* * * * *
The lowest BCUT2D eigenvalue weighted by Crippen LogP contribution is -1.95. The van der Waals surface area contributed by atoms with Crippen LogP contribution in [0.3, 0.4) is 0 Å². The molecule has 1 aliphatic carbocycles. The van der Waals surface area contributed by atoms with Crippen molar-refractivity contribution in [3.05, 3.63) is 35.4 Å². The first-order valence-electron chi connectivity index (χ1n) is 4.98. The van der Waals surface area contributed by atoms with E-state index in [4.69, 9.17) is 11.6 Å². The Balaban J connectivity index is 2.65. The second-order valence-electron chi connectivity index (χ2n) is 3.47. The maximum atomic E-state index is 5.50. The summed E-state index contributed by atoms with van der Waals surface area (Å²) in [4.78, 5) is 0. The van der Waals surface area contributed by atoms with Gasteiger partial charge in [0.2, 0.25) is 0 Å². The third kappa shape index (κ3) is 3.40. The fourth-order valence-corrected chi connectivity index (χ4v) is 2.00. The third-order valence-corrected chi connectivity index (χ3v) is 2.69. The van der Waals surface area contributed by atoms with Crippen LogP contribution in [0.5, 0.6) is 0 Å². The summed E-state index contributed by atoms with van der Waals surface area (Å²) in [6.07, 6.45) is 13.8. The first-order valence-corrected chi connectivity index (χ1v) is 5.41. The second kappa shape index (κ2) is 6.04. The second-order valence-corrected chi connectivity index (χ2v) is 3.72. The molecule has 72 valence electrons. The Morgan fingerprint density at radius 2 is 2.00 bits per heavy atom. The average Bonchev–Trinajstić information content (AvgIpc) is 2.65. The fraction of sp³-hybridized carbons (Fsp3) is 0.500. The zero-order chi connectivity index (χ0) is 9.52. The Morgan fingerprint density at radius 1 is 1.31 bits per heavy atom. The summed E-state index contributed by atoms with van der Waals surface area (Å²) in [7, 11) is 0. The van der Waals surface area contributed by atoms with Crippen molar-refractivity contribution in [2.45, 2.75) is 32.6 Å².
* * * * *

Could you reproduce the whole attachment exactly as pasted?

The lowest BCUT2D eigenvalue weighted by Crippen LogP contribution is -1.95. The van der Waals surface area contributed by atoms with Crippen LogP contribution in [0.3, 0.4) is 0 Å². The molecule has 1 aliphatic carbocycles. The van der Waals surface area contributed by atoms with Crippen molar-refractivity contribution in [3.05, 3.63) is 35.4 Å². The first-order valence-electron chi connectivity index (χ1n) is 4.98. The van der Waals surface area contributed by atoms with E-state index in [4.69, 9.17) is 11.6 Å². The Balaban J connectivity index is 2.65. The second-order valence-electron chi connectivity index (χ2n) is 3.47. The maximum atomic E-state index is 5.50. The summed E-state index contributed by atoms with van der Waals surface area (Å²) in [4.78, 5) is 0. The van der Waals surface area contributed by atoms with Gasteiger partial charge in [0.2, 0.25) is 0 Å². The third kappa shape index (κ3) is 3.40. The fourth-order valence-corrected chi connectivity index (χ4v) is 2.00. The third-order valence-corrected chi connectivity index (χ3v) is 2.69. The van der Waals surface area contributed by atoms with Crippen LogP contribution in [0.5, 0.6) is 0 Å². The summed E-state index contributed by atoms with van der Waals surface area (Å²) in [6.07, 6.45) is 13.8. The first-order valence-corrected chi connectivity index (χ1v) is 5.41. The second kappa shape index (κ2) is 6.04. The second-order valence-corrected chi connectivity index (χ2v) is 3.72. The molecule has 72 valence electrons. The Morgan fingerprint density at radius 2 is 2.00 bits per heavy atom. The average Bonchev–Trinajstić information content (AvgIpc) is 2.65. The fraction of sp³-hybridized carbons (Fsp3) is 0.500. The zero-order chi connectivity index (χ0) is 9.52. The Morgan fingerprint density at radius 1 is 1.31 bits per heavy atom. The summed E-state index contributed by atoms with van der Waals surface area (Å²) in [7, 11) is 0. The van der Waals surface area contributed by atoms with Crippen molar-refractivity contribution in [2.45, 2.75) is 32.6 Å².